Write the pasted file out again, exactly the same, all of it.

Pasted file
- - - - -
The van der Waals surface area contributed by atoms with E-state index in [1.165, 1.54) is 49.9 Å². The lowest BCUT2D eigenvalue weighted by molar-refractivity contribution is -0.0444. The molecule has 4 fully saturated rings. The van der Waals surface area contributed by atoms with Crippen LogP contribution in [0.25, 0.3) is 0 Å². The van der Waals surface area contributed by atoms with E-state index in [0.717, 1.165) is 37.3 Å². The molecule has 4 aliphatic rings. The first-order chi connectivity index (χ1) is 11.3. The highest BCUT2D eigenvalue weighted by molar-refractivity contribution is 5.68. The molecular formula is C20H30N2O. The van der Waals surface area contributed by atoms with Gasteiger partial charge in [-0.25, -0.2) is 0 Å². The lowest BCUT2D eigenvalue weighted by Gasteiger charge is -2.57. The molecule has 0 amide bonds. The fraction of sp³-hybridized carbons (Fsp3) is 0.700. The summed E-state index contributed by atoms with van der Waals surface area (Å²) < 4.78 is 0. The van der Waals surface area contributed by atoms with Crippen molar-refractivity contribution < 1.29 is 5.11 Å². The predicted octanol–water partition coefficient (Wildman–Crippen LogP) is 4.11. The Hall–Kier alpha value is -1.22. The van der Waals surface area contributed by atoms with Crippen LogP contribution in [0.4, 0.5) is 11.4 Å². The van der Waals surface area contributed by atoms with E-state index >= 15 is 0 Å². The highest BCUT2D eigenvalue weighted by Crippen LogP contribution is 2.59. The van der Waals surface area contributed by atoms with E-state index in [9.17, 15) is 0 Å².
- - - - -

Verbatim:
The van der Waals surface area contributed by atoms with E-state index in [1.165, 1.54) is 49.9 Å². The lowest BCUT2D eigenvalue weighted by molar-refractivity contribution is -0.0444. The molecule has 4 fully saturated rings. The van der Waals surface area contributed by atoms with Crippen LogP contribution in [0.25, 0.3) is 0 Å². The van der Waals surface area contributed by atoms with E-state index in [0.717, 1.165) is 37.3 Å². The molecule has 4 aliphatic rings. The first-order chi connectivity index (χ1) is 11.3. The highest BCUT2D eigenvalue weighted by molar-refractivity contribution is 5.68. The molecular formula is C20H30N2O. The van der Waals surface area contributed by atoms with Gasteiger partial charge in [-0.25, -0.2) is 0 Å². The lowest BCUT2D eigenvalue weighted by Gasteiger charge is -2.57. The molecule has 0 amide bonds. The fraction of sp³-hybridized carbons (Fsp3) is 0.700. The summed E-state index contributed by atoms with van der Waals surface area (Å²) < 4.78 is 0. The van der Waals surface area contributed by atoms with Crippen molar-refractivity contribution < 1.29 is 5.11 Å². The predicted octanol–water partition coefficient (Wildman–Crippen LogP) is 4.11. The Hall–Kier alpha value is -1.22. The van der Waals surface area contributed by atoms with Crippen LogP contribution in [0.4, 0.5) is 11.4 Å². The van der Waals surface area contributed by atoms with E-state index >= 15 is 0 Å². The highest BCUT2D eigenvalue weighted by Crippen LogP contribution is 2.59. The van der Waals surface area contributed by atoms with E-state index in [9.17, 15) is 0 Å².